To test for a relationship between spring temperature and the strength of selection on laying date, we took two approaches. First, we used a generalized linear mixed effects model (GLMM) with a Poisson error link fitted in ASREML-R [38] to model the relationship between number of recruits a female produced for the given year (as the measure of fitness) and her laying date that year, and to test its dependence on spring temperature (as measured by the interaction term between laying date and spring temperature). Individual identity and year were included as random effects to account for repeated measures on the same individuals and on years. Second, we estimated the annual strength of selection using the number of recruits produced per year divided by the mean number of recruits produced in the given year as a measure of relative fitness (ω) for each individual. Selection was then measured as the selection gradients (β) defined as the covariance between relative fitness and observed laying date divided by the variance in observed laying date, i.e. β = cov(ω, LD)/VPLD. Using this measure of selection allows us to predict the response to selection using the Lande equation: R = VA[13]. Predicting the response to selection can also be done using the more familiar Breeder's equation, R = h2*S [16], which uses an alternative measure of selection, the selection differentials defined as the covariance between a female's relative fitness (ω) and her observed laying date (LD), i.e. S = cov(ω, LD) [15]. Because a previous study examining the association between strength of selection and expression of genetic variance used S and h2 as parameters [4], we also present our results using these parameters for comparison. We note, however, that using selection gradients may represent a better measure of selection when the phenotypic variance in a trait changes [14], which it does here. We then regressed the annual selection gradients (and differentials) against the environmental values using a least-squares regression (with 1/se2 as weights when considering the selection gradients) in R 2.8.0 [39].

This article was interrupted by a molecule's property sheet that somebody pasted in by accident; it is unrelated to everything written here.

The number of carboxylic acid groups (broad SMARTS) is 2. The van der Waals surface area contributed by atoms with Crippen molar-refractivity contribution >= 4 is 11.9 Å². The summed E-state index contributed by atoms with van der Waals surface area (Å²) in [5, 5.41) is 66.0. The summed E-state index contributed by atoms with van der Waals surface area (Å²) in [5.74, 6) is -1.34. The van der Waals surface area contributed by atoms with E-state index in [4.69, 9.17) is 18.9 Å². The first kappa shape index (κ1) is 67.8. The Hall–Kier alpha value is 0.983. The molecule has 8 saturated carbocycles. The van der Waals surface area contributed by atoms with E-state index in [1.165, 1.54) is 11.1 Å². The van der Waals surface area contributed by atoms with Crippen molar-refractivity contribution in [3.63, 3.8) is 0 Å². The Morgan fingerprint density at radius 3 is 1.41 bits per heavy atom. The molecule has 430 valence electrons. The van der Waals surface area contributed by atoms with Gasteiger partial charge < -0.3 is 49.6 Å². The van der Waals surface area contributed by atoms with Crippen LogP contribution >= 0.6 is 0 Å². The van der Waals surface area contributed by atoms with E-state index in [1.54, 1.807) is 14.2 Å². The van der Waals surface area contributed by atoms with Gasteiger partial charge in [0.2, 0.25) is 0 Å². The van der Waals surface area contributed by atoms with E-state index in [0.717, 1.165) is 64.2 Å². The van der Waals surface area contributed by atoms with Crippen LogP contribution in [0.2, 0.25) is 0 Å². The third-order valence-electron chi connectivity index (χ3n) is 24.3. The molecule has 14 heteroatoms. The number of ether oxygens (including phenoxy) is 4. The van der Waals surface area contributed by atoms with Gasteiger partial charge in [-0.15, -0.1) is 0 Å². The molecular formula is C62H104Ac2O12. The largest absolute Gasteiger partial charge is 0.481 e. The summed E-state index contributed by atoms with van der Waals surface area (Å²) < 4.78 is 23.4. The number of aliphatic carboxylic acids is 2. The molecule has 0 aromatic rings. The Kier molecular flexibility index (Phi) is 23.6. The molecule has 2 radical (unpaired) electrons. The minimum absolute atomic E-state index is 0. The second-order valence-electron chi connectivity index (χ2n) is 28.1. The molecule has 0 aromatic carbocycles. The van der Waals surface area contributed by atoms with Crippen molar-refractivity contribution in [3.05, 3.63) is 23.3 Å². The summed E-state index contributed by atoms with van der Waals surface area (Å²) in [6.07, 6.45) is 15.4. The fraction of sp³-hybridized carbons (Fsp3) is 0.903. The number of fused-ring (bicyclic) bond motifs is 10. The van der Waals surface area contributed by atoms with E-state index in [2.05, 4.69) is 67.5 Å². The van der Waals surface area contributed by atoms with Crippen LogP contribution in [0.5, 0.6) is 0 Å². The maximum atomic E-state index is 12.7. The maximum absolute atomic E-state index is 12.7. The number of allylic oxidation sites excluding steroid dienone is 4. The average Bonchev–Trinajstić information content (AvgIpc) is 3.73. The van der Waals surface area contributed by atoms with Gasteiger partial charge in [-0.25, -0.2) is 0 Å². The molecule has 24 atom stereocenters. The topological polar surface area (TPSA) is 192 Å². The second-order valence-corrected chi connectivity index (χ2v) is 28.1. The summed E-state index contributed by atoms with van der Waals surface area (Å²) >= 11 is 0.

Finally, to allow comparison with other studies [40], we repeated all selection analyses using variance-standardized laying dates (i.e. standardizing laying date values to have zero mean and unit variance within each year). This did not change our conclusions and we report the results from these analyses in the Supporting Information section (Text S1, Table S1).

Yearly spring temperature values, standardized spring temperature values, sample size, mean laying dates, selection gradients (β), selection differentials (S), standardized selection differentials, estimated additive genetic variance, and heritability estimates along with annual predicted responses to selection (VA*β) are all reported in Table S2.

Pedigree Structure